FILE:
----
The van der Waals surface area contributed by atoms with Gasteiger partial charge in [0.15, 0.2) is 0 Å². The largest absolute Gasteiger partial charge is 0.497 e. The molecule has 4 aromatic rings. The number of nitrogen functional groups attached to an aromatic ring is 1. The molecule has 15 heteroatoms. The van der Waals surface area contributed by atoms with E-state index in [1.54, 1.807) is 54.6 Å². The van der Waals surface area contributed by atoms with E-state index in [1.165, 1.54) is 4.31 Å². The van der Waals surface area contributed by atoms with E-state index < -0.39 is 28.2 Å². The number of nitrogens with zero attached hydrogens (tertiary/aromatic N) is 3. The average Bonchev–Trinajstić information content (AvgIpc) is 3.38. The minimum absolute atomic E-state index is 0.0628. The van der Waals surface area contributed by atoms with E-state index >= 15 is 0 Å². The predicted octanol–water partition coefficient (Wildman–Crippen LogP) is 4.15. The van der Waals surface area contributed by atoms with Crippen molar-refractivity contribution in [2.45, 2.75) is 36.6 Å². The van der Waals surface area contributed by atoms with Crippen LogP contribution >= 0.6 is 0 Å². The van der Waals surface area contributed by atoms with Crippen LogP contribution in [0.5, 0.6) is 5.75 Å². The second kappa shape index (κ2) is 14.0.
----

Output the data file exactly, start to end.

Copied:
The van der Waals surface area contributed by atoms with Gasteiger partial charge in [0.15, 0.2) is 0 Å². The largest absolute Gasteiger partial charge is 0.497 e. The molecule has 4 aromatic rings. The number of nitrogen functional groups attached to an aromatic ring is 1. The molecule has 15 heteroatoms. The van der Waals surface area contributed by atoms with E-state index in [1.54, 1.807) is 54.6 Å². The van der Waals surface area contributed by atoms with E-state index in [1.165, 1.54) is 4.31 Å². The van der Waals surface area contributed by atoms with E-state index < -0.39 is 28.2 Å². The number of nitrogens with zero attached hydrogens (tertiary/aromatic N) is 3. The average Bonchev–Trinajstić information content (AvgIpc) is 3.38. The minimum absolute atomic E-state index is 0.0628. The van der Waals surface area contributed by atoms with E-state index >= 15 is 0 Å². The predicted octanol–water partition coefficient (Wildman–Crippen LogP) is 4.15. The van der Waals surface area contributed by atoms with Crippen molar-refractivity contribution in [2.45, 2.75) is 36.6 Å². The van der Waals surface area contributed by atoms with Crippen LogP contribution >= 0.6 is 0 Å². The van der Waals surface area contributed by atoms with Crippen LogP contribution in [0.5, 0.6) is 5.75 Å². The second kappa shape index (κ2) is 14.0.